Walmart (NYSE:WMT) and Safeway (NYSE:SWY) are each trying to privatize .grocery, so no competing chains can use it. Barring an unexpected change, one of the two will lock it down. Meanwhile, the spotlight has been on Amazon (NASDAQ:AMZN) for attempting to get exclusive use of .books. Other retail-friendly top-level domains (TLDs), including .toys, .kids, .tools, .shoes, .fashion and .food, are also in play.
That may not be as paranoid as it first looks. Amazon filed (and paid the $185,000 per TLD application fee) for 76 separate vanity TLDs—all of which it intends to restrict to Amazon and its subsidiaries. (Yes, we looked at all 76 applications.) Some of the most obvious TLDs retailers might conceivably be interested in—.shoes, .toys, .fashion, .jewelry and .tools—have no retailer applicants. They've all been applied for by companies that actually believe they can sell domain names ending with those TLDs. There's also .food, which is the focus of a three-way competition among two domain registrars and the Food Network, which wants to take it private. Amazon, Google and a Hong Kong foundation are each fighting for .kids. How likely is it that .book—owned by Amazon or anyone else—will have an impact? Barnes & Noble (NYSE:BKS) owns both book.com and books.com, which both redirect to the chain's own site. That doesn't seem to have given B&N much of a monopoly.
When it comes to softening up shoppers and making them more comfortable sharing personal information with retailers, nothing has done a better job than social media sites. Mobile devices, with their...
In a wonderful E-Commerce example of the time-honored "different strokes for different folks," executives at both Dick's Sporting Goods (NYSE:DKS) and Macy's (NYSE:M) saw the identical trend: Online, in-store and mobile sales are becoming hopelessly tangled. Macy's solution on February 26: Stop reporting online numbers. Dick's solution on Monday (March 11): Break those numbers out even more.
Here's how similarly both chains view the problem. On February 26, Macy's CFO Karen Hoguet said: "Candidly, it's getting so hard to know what's a store sale and what's a mobile sale and what's Internet. It's getting harder to figure out the lines between them." On March 11, Dick's CEO Edward Stack said: "We are making this reporting change because, as we build out our omni-channel platform, it is becoming apparent that the traditional sales channels are overlapping with the digital space and that providing comp sales on a combined basis will be more meaningful." But by "combined" Stack means that online numbers will be explicitly broken out. "We will continue to provide the size of the E-Commerce business as a percentage of total sales," he said. Stack gave the example that E-Commerce for this quarter was 8.6 percent of total sales, which placed online sales at about $155 million for the quarter.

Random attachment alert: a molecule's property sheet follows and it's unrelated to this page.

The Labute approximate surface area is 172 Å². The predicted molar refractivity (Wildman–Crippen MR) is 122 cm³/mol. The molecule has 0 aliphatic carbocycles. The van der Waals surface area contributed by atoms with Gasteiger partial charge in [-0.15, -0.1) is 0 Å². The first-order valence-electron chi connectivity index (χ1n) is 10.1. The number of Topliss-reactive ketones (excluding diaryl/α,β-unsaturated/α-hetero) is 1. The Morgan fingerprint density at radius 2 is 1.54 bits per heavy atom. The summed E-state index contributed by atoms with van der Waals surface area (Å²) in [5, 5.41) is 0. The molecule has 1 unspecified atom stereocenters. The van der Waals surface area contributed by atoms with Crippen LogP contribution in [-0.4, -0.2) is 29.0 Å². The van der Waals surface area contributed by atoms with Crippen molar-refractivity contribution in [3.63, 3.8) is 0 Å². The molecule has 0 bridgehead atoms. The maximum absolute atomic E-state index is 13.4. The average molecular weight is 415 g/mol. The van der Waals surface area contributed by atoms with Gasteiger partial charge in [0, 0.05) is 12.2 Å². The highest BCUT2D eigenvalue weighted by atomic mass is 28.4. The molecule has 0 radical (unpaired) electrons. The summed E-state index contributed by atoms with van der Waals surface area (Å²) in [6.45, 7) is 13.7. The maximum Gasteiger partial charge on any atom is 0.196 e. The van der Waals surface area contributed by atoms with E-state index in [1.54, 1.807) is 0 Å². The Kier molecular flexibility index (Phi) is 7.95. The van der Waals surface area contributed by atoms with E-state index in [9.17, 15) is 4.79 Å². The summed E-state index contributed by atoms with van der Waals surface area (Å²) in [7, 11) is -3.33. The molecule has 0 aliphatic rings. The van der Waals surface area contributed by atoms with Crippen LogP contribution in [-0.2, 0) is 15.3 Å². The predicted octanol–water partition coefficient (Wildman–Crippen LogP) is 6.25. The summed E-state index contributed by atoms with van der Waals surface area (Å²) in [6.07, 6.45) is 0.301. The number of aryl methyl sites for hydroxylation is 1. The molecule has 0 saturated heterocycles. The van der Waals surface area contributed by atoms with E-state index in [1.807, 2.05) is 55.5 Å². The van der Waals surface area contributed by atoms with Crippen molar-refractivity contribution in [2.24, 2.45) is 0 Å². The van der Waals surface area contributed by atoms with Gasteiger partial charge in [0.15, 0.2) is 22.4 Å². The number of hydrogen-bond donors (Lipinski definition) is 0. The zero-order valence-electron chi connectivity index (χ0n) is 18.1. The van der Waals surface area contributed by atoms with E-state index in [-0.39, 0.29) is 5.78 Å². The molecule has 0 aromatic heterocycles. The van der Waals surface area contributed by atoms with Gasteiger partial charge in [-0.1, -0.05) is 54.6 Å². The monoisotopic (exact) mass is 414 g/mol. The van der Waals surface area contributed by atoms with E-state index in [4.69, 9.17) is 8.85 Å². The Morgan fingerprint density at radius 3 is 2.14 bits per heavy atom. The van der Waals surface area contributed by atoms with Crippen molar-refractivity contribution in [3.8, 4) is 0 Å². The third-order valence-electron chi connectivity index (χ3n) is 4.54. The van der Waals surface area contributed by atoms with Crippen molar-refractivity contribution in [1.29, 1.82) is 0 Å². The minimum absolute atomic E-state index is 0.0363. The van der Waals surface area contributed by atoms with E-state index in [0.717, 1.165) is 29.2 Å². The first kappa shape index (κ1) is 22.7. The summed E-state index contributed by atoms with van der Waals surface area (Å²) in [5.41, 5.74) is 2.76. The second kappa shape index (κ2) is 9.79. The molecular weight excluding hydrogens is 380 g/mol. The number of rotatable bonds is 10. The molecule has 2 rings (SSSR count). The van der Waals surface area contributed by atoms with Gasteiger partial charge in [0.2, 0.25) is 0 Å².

A federal judge ruled on March 5 that LinkedIn (NYSE: LNKD) is not obligated to compensate a pair of its customers who had sued following a LinkedIn data breach last year. Of particular interest to retailers is the customers' argument that the social networking site had promised to protect customer data "with industry standard protocols and technology." They then argued that the breach itself somehow proved such security was not delivered. The judge didn't buy it.
No security system is perfect, so the existence of a break-in—on its own—doesn't prove that security procedures were not followed nor that they were not appropriate. The case—heard in U.S. District Court for the Northern District of California in San Jose—raised several other arguments for customer seeking compensation for the breach, and the court shot them all down. To start the proceedings, the customers had to make a case for how they lost money as a result of the breach, given that it appears none of their personal information was ever used by the thieves.